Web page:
Disclosures Regarding Performance and Marketing
Misleading material information about a track record. Misleading or inaccurate disclosures concerning track records included cherry-picking only a favorable fund or subset of funds to disclose, failing to disclose information about leverage on fund performance, utilizing stale information concerning performance, and not accurately showing fees and expenses in track records.
Inaccurate performance calculations. Examples of inaccurate performance calculations provided to investors included using inaccurate underlying data, mischaracterizing the return of capital distributions as dividends from portfolio companies, and using projections instead of actual performance in calculations to create track records.
Portability - failure to support adequately, or omissions of material information about, predecessor performance. Although Advisers Act Rule 204-2(a)(16) requires private fund advisers to maintain books and records supporting predecessor performance, SEC Exams staff observed failures in maintaining the required records. In addition to simply not maintaining the records, material omissions such as incomplete prior track records or inaccurate attribution of performance were seen.
Misleading statements regarding awards or other claims. It was observed that certain awards were referred to in marketing materials issued by private fund advisers, but the marketing materials failed to disclose important information about the awards, such as the criteria for obtaining such award or if any money was exchanged for such award. The SEC Exams staff noted that a market exists within the private funds industry where dubious awards are provided for small “processing” fees that the average person may not know exists. Even more troubling than touting sham awards, some private fund advisers claimed to be endorsed by the SEC or United States government.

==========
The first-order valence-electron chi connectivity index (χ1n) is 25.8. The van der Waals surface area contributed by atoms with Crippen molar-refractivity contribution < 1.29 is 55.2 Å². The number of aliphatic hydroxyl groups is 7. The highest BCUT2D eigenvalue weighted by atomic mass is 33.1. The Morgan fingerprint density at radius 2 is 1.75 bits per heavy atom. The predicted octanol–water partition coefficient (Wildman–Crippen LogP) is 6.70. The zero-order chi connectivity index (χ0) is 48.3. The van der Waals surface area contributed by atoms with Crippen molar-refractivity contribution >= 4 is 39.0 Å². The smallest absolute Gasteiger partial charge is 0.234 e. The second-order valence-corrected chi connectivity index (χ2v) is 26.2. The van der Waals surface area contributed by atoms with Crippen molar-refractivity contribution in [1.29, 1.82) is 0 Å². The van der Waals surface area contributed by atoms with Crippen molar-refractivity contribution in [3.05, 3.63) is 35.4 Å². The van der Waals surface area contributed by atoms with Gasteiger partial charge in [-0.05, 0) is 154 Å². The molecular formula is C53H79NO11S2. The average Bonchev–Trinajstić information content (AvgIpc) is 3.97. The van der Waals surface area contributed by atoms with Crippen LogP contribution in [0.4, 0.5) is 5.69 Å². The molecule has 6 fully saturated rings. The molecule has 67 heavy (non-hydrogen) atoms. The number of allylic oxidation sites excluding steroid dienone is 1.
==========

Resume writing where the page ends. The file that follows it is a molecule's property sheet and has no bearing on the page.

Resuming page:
Lack of Due Diligence
Investment advisers must have a reasonable belief that they are acting in the best interest of a client and this reasonable belief requires an investment adviser to exercise due diligence when investing client assets. SEC Exams staff observed two areas where a lack of due diligence could arise:(1) a lack of reasonable investigation into underlying investments or funds and (2) inadequate, unmaintained, or missing policies and procedures regarding investment due diligence.
Misleading Hedge Clauses
Although hedge clauses to limit liability may be appropriate depending on the surrounding facts and circumstances, SEC Exams staff observed certain misleading hedge clauses concerning private fund advisers. Specifically, these misleading hedge clauses attempted to waive or limit the adviser’s fiduciary duties in violation of Sections 206(1) and 206(2) of the Advisers Act.
The SEC Exams staff has stated in previous Risk Alerts that private fund advisers should assess their supervisory and risk management systems as well as develop effective compliance policies and procedures to mitigate exposure to compliance risks associated with the issues discussed in this Risk Alert. Accordingly, private fund advisers may consider making any changes, as may be appropriate, to address or strengthen such systems and make changes to those policies respectively.